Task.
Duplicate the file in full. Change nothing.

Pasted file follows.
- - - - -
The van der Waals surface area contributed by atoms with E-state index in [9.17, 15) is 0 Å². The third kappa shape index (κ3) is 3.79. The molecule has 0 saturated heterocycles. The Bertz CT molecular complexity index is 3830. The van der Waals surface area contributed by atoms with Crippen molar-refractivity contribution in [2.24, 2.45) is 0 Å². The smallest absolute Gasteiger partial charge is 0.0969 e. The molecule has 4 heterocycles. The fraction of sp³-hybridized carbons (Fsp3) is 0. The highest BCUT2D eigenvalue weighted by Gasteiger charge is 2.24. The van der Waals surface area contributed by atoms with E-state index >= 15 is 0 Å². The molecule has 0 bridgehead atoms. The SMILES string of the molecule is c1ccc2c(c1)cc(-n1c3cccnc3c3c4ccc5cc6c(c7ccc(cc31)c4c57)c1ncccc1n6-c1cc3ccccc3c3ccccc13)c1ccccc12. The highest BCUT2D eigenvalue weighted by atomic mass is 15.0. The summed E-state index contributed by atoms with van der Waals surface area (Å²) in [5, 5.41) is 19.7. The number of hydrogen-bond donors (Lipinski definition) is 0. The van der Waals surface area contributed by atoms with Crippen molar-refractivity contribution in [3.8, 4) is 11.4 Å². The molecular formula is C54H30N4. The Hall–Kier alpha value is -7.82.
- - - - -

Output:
The van der Waals surface area contributed by atoms with E-state index in [9.17, 15) is 0 Å². The third kappa shape index (κ3) is 3.79. The molecule has 0 saturated heterocycles. The Bertz CT molecular complexity index is 3830. The van der Waals surface area contributed by atoms with Crippen molar-refractivity contribution in [2.24, 2.45) is 0 Å². The smallest absolute Gasteiger partial charge is 0.0969 e. The molecule has 4 heterocycles. The fraction of sp³-hybridized carbons (Fsp3) is 0. The highest BCUT2D eigenvalue weighted by Gasteiger charge is 2.24. The van der Waals surface area contributed by atoms with E-state index >= 15 is 0 Å². The molecule has 0 bridgehead atoms. The SMILES string of the molecule is c1ccc2c(c1)cc(-n1c3cccnc3c3c4ccc5cc6c(c7ccc(cc31)c4c57)c1ncccc1n6-c1cc3ccccc3c3ccccc13)c1ccccc12. The highest BCUT2D eigenvalue weighted by atomic mass is 15.0. The summed E-state index contributed by atoms with van der Waals surface area (Å²) in [5, 5.41) is 19.7. The number of hydrogen-bond donors (Lipinski definition) is 0. The van der Waals surface area contributed by atoms with Crippen molar-refractivity contribution in [3.8, 4) is 11.4 Å². The molecular formula is C54H30N4. The Hall–Kier alpha value is -7.82.